A kind woman who lives in a village outside of Lille drove us into Belgium. She was just going to take us to the border, but she likes Ieper and thought we would too so she drove us all the way there. We waved goodbye to her and her kids and, before anything, set off to find some Belgium waffles.
We’ve been pretty frugal when it comes to food, only buying the cheapest things we can find at supermarkets. We were in luck because we found a pack of Belgium waffles for under a euro. We weren’t planning on staying, but of course we did. The Gothic style buildings, the history, and the waffles were all great reasons to.
We found a campsite that was under ten euros a night. Again, we didn’t have a tent, but the next two nights under the stars were pleasant anyway. It was cold, but we wore lots of layers, and as a back-up plan, our camping neighbor (a biker from the UK) offered us a room in his tent. We didn’t take him up on it, but he was nice to have conversations with. When we weren’t lounging at the camp we, as usual, walked around to take in all the sights that we could.
Ieper is a walled city with many cemeteries, old battlefields, and memorials from World War 1. The walk from our camp to the city was filled with bomb craters.
They do something called The Last Post Ceremony every evening at 8pm at the Menin Gate. They’ve been doing it every single night since the spring of 1929. It consists of men playing bugles to honor those who fought for freedom. We got there late enough to not have a good view, but at least we heard them. On the gate itself are the names of over 54,000 missing men who fought and have no graves.
Ieper was a great place to learn some history and explore. When it came time to leave we put on the backpacks once again and walked out of town, ready to get north and see where we’d end up next.
I only got two iphone pictures of the rest of our time in Belgium, but where we ended up was south of Antwerp, and the story is worth telling. We got there in a few rides, the last one dropping us in a not so fantastic place. So we walked a while, and then a while more, and finally stuck out our thumbs while walking. It was worth a shot.
Maybe a minute later a woman pulled over. She was heading back home after getting her son a sleeping bag for an upcoming backpacking trip of his own. We got to talking and she invited us over to camp in her garden. We were honored and accepted.
After meeting her husband and three sons they shared dinner with us. They showed us the art they’ve created (beautiful sculptures and paintings), and they even let us use their tent. Before we retired in it for the evening she and one of her sons took us down the road to a bar. We hadn’t tried Belgium beer yet and kept hearing about how amazing it is. The bar was walking distance away and used to be a fort in the war. They open it up in summer time, and it was incredibly neat. We wouldn’t have ever experienced it if our ride hadn’t dropped us of at the spot it did, if we hadn’t stuck out our thumbs at the exact moment we did, and if we hadn’t met the generous woman who we sat with then.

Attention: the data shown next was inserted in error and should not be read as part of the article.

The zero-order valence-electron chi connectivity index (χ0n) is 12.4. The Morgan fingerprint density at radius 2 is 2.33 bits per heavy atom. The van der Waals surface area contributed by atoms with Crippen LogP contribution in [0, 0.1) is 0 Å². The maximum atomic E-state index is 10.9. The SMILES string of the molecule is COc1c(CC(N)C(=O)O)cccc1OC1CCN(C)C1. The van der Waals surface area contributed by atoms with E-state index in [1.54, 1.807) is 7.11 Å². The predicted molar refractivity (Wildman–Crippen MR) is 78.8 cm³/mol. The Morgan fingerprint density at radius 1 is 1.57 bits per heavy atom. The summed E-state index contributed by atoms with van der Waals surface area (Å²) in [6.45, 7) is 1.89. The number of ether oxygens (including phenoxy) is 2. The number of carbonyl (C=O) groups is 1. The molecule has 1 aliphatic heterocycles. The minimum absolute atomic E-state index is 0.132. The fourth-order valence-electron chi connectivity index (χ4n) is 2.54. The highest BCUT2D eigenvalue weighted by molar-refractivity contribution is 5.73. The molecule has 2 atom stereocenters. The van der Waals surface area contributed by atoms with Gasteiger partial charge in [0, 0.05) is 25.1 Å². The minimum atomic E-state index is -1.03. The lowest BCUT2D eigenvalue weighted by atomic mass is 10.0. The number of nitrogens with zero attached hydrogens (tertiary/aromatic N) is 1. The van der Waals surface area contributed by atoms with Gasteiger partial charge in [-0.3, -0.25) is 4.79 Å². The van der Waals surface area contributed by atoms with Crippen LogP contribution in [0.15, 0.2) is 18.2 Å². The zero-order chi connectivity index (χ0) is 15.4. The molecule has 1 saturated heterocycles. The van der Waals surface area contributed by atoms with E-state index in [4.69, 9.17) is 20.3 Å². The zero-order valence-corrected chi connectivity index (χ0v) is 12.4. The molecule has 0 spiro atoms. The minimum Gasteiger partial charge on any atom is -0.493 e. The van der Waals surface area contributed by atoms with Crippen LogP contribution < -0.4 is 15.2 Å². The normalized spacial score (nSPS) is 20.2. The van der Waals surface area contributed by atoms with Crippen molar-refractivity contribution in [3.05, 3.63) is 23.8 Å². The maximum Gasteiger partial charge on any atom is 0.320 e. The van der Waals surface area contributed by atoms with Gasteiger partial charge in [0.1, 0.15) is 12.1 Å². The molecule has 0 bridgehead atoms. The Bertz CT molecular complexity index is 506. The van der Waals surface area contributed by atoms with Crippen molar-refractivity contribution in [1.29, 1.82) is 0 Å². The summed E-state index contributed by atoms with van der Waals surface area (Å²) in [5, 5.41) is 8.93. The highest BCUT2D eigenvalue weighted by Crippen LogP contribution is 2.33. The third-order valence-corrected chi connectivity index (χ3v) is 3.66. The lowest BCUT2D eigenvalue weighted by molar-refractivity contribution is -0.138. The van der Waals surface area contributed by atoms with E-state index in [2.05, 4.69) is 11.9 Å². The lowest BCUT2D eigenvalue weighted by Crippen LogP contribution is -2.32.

A lady we had hitchhiked with earlier in the day told us her favorite Belgium beer was Chouffe beer.
“The one with the little gnome on it,” she said so that we could remember.
So we got one of those and a different one so that we could try two kinds.
And Belgium beer really is amazing!
We slept peacefully in their tent. I liked the shadows I could see from the inside in the morning.
We really appreciate people who walk us places, because we’re pretty good at getting lost. Our new friend delivered us to the road that would lead us the rest of the way to Antwerp. Then we bid him farewell and wished him luck on his upcoming travels.
We walked a while, long enough to eventually justify that since we were probably leaving Belgium that day, we should take a break and experience Belgium beer one last time. So we went into a restaurant and got more Chouffe beer.
The bartender wasn’t pleased when the delivery guy put two big boxes on the ground in the middle of the bar area instead of taking them to the back. Being the only ones in the room and feeling like we should acknowledge him in some way, Jason asked what the shipment was.
“New beer glasses. We get new ones all the time because people always steal them. They know that we get them for free. If they’d just ask, I’d give it to them.”
We kept talking. He was a nice guy. He’d given his notice at the restaurant by then and was just working his last days.
By the end of the conversation he’d given us a bottle of wine (a kind they were switching out for a new one) to take with us, and even told us we could take a glass.
“You’ve got to drink the wine out of something.”
So here I am, currently drinking water out of my stolen glass from Antwerp, as I type.
That really was our last day in Belgium. We ended up taking a city bus that took us to the border of Holland, where more adventure awaited us.